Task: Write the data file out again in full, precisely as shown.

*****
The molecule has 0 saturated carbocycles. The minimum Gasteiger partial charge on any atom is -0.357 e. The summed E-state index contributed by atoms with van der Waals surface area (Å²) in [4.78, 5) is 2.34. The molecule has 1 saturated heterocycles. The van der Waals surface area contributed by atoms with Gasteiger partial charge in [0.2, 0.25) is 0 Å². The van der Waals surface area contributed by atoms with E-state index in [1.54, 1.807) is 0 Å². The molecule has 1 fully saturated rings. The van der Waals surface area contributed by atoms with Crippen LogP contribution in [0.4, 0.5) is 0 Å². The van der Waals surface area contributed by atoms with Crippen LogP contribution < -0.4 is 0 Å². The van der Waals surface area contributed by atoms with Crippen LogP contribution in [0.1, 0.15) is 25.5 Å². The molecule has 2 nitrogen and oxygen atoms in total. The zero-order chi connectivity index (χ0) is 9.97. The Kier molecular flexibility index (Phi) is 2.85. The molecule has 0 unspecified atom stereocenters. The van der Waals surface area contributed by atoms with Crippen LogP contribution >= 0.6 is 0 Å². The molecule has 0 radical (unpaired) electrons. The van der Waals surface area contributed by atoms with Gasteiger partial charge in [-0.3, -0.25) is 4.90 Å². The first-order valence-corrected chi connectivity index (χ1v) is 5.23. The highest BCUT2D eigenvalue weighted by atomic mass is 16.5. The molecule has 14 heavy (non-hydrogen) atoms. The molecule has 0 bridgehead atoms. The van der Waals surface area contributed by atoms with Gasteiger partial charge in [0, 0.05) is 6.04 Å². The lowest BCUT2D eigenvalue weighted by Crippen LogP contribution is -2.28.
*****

The molecule has 0 saturated carbocycles. The minimum Gasteiger partial charge on any atom is -0.357 e. The summed E-state index contributed by atoms with van der Waals surface area (Å²) in [4.78, 5) is 2.34. The molecule has 1 saturated heterocycles. The van der Waals surface area contributed by atoms with Gasteiger partial charge in [0.2, 0.25) is 0 Å². The van der Waals surface area contributed by atoms with E-state index in [1.54, 1.807) is 0 Å². The molecule has 1 fully saturated rings. The van der Waals surface area contributed by atoms with Crippen LogP contribution in [0.4, 0.5) is 0 Å². The van der Waals surface area contributed by atoms with Crippen LogP contribution < -0.4 is 0 Å². The van der Waals surface area contributed by atoms with Crippen LogP contribution in [0.1, 0.15) is 25.5 Å². The molecule has 2 nitrogen and oxygen atoms in total. The zero-order chi connectivity index (χ0) is 9.97. The Kier molecular flexibility index (Phi) is 2.85. The molecule has 0 unspecified atom stereocenters. The van der Waals surface area contributed by atoms with Crippen LogP contribution >= 0.6 is 0 Å². The molecule has 0 radical (unpaired) electrons. The van der Waals surface area contributed by atoms with Gasteiger partial charge in [-0.3, -0.25) is 4.90 Å². The first-order valence-corrected chi connectivity index (χ1v) is 5.23. The highest BCUT2D eigenvalue weighted by atomic mass is 16.5. The molecule has 14 heavy (non-hydrogen) atoms. The molecule has 0 bridgehead atoms. The van der Waals surface area contributed by atoms with Gasteiger partial charge in [0, 0.05) is 6.04 Å². The lowest BCUT2D eigenvalue weighted by Crippen LogP contribution is -2.28.